Terranova also suggested keeping the stations open three additional hours per night, until 10 p.m., to further reduce the need for overtime callbacks. “Why don’t we try to remedy the majority of this timeline right now? If we are going to make a substantial change, now would be the time to do it while this issue was on the table.”
Tetreault said, “I believe the 12-hour plan, from the cost benefit analysis, is the most economical. I hadn’t looked at going further because the call volume seems to drop off at that time.” He added he’d be happy to look into expanding the coverage.
“The impression I got last year was we had to be more mindful of the budget. That’s why I went with 12 hours,” the chief said.
Terranova said he was looking to save on overtime by adding a few more part-time shifts to get the pay down to regular time.
Affect of Union Hospital closure
Resident Pat Campbell asked how the ramping down of the emergency services at Union Hospital in Lynn would affect the department and its response times getting to and from other area hospitals. “Can you consider that in your plans when you consider your needs?” she asked.
Tetreault said the biggest impact would be the time for the return trip from the hospital back to the station. “Everyone knows coming from Salem or Melrose-Wakefield at rush hour we are going to have a unit out of service for a lot longer. That ultimately will increase the opportunity to have simultaneous calls where one unit is still out and we have another call coming in,” Tetreault said.
Crawford said that during his meeting with the Lynn City Council and a meeting with the governor’s office, “the chief put together a summary of what it would mean to the town to have Union Hospital closed.”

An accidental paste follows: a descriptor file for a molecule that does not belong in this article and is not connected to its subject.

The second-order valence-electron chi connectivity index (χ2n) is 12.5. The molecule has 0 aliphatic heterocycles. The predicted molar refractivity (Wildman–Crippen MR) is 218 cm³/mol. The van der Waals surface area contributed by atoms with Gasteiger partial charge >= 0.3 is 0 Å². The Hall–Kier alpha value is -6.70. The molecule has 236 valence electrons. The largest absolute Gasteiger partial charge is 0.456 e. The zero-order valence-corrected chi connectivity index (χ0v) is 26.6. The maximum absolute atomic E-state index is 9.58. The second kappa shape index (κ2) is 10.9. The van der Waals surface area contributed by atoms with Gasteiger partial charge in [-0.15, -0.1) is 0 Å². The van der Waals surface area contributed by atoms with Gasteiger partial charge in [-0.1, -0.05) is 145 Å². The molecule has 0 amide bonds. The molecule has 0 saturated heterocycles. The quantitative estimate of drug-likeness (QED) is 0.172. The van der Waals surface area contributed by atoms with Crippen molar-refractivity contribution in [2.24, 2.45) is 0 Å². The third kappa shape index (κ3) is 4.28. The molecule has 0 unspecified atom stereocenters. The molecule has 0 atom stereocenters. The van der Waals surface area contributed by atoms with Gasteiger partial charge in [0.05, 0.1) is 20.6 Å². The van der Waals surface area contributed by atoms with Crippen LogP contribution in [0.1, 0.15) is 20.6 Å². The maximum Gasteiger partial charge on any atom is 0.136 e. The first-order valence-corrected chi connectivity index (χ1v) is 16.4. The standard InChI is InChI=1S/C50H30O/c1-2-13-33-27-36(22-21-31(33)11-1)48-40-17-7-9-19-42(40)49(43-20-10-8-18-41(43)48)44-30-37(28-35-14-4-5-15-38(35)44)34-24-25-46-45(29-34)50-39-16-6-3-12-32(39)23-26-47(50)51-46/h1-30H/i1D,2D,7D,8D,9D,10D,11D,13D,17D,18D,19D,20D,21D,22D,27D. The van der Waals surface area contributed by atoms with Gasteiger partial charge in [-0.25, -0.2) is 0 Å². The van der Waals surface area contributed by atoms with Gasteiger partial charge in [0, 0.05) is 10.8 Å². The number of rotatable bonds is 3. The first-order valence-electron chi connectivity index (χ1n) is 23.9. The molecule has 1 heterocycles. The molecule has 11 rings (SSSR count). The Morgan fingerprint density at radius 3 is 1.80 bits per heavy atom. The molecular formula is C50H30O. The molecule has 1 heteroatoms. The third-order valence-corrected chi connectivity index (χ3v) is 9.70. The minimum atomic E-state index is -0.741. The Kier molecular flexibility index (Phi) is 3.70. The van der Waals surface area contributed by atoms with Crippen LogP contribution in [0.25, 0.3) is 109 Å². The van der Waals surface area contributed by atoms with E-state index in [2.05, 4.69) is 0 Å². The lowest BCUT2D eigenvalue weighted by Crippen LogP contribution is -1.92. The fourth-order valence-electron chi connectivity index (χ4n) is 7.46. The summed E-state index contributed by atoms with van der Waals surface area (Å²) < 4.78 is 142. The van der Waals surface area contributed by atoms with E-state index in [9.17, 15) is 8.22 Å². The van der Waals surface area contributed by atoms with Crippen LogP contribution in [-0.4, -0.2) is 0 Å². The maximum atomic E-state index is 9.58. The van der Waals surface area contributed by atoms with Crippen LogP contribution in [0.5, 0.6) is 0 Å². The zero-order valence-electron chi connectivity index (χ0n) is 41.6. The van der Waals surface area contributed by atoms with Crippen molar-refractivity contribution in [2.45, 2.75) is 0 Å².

Resident Arthur Bourque told the chief that he was “generally supportive of your proposal and I believe you are in need of more personnel. As a member of this Board of Selectmen approving MarketStreet we allocated three additional full-time firefighters and I think we’ve hired one since MarketStreet was built.”
Additionally, Bourque said an increase in the department’s workload can be attributed to more residential units from facilities such as Sunrise Assisted Living and the 200 apartment units at Lynnfield Commons.
“My concern is 60 percent of the calls are medical aid. The graphs that I have seen tonight show us hiring additional firefighters but not necessarily additional paramedics. One of the most significant costs that we have is full time paramedics coming back from off-duty in a response that is dictated by the union contract,” Bourque said.
“How do we reduce the cost that we have of these paramedics coming back to the tune of several hundred thousand dollars a year?” Bourque asked, adding, “I realize we need paramedics at these emergency medical scenes so how do we maintain the level of coverage that we have and reduce the cost to the taxpayers through this program? We have a very unique opportunity here to open it up and change the way we provide a service.”
Tetreault said, “It is much better to pay straight time than time and half. By covering 75 percent of the calls we are reducing the opportunities for especially the career paramedics to come back on overtime by 35 percent.”
As the negotiations move forward, Tetreault added, “I’m sure the Town Administrator has some ideas on the collective bargaining agreement that was designed for a different system.”